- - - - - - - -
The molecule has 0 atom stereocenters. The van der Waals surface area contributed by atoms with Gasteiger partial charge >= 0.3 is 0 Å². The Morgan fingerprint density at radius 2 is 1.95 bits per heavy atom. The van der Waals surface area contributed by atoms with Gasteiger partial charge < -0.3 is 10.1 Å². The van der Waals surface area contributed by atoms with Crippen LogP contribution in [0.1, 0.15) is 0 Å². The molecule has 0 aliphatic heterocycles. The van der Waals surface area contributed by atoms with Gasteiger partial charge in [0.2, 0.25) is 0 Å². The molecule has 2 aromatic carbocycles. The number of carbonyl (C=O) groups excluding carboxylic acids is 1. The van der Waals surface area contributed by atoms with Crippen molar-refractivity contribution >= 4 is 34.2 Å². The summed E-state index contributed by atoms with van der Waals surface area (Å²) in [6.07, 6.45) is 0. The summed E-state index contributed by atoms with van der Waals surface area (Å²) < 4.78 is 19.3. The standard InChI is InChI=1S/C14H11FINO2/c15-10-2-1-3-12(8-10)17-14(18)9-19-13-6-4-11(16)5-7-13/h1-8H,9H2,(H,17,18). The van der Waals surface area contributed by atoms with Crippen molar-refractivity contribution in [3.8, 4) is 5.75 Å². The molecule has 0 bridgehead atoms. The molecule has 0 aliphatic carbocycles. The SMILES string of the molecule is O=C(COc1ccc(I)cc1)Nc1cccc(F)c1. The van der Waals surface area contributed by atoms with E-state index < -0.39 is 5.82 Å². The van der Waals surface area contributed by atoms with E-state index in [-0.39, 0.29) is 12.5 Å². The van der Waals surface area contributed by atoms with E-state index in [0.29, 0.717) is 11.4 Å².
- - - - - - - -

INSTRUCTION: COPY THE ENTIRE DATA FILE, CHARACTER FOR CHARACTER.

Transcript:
The molecule has 0 atom stereocenters. The van der Waals surface area contributed by atoms with Gasteiger partial charge >= 0.3 is 0 Å². The Morgan fingerprint density at radius 2 is 1.95 bits per heavy atom. The van der Waals surface area contributed by atoms with Gasteiger partial charge < -0.3 is 10.1 Å². The van der Waals surface area contributed by atoms with Crippen LogP contribution in [0.1, 0.15) is 0 Å². The molecule has 0 aliphatic heterocycles. The van der Waals surface area contributed by atoms with Gasteiger partial charge in [0.2, 0.25) is 0 Å². The molecule has 2 aromatic carbocycles. The number of carbonyl (C=O) groups excluding carboxylic acids is 1. The van der Waals surface area contributed by atoms with Crippen molar-refractivity contribution >= 4 is 34.2 Å². The summed E-state index contributed by atoms with van der Waals surface area (Å²) in [6.07, 6.45) is 0. The summed E-state index contributed by atoms with van der Waals surface area (Å²) < 4.78 is 19.3. The standard InChI is InChI=1S/C14H11FINO2/c15-10-2-1-3-12(8-10)17-14(18)9-19-13-6-4-11(16)5-7-13/h1-8H,9H2,(H,17,18). The van der Waals surface area contributed by atoms with Crippen molar-refractivity contribution in [3.8, 4) is 5.75 Å². The molecule has 0 bridgehead atoms. The molecule has 0 aliphatic carbocycles. The SMILES string of the molecule is O=C(COc1ccc(I)cc1)Nc1cccc(F)c1. The van der Waals surface area contributed by atoms with E-state index < -0.39 is 5.82 Å². The van der Waals surface area contributed by atoms with E-state index in [-0.39, 0.29) is 12.5 Å². The van der Waals surface area contributed by atoms with E-state index in [0.29, 0.717) is 11.4 Å².